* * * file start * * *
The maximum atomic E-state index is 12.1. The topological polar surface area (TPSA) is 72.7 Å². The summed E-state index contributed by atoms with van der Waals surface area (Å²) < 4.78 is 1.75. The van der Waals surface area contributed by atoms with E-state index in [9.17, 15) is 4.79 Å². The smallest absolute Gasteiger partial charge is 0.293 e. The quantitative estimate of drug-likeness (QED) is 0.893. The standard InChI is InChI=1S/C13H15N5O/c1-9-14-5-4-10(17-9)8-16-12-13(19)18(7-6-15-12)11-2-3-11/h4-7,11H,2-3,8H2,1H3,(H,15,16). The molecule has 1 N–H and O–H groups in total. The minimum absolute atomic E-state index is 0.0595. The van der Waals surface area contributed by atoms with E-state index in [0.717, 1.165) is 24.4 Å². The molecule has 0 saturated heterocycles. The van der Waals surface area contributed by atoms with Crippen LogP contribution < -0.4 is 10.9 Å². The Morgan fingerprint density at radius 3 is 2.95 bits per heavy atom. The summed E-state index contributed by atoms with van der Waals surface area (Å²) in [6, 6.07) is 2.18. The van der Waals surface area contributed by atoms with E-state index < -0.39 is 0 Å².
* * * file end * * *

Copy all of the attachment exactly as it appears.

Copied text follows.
The maximum atomic E-state index is 12.1. The topological polar surface area (TPSA) is 72.7 Å². The summed E-state index contributed by atoms with van der Waals surface area (Å²) < 4.78 is 1.75. The van der Waals surface area contributed by atoms with E-state index in [9.17, 15) is 4.79 Å². The smallest absolute Gasteiger partial charge is 0.293 e. The quantitative estimate of drug-likeness (QED) is 0.893. The standard InChI is InChI=1S/C13H15N5O/c1-9-14-5-4-10(17-9)8-16-12-13(19)18(7-6-15-12)11-2-3-11/h4-7,11H,2-3,8H2,1H3,(H,15,16). The molecule has 1 N–H and O–H groups in total. The minimum absolute atomic E-state index is 0.0595. The van der Waals surface area contributed by atoms with E-state index in [0.717, 1.165) is 24.4 Å². The molecule has 0 saturated heterocycles. The van der Waals surface area contributed by atoms with Crippen LogP contribution < -0.4 is 10.9 Å². The Morgan fingerprint density at radius 3 is 2.95 bits per heavy atom. The summed E-state index contributed by atoms with van der Waals surface area (Å²) in [6, 6.07) is 2.18. The van der Waals surface area contributed by atoms with E-state index < -0.39 is 0 Å².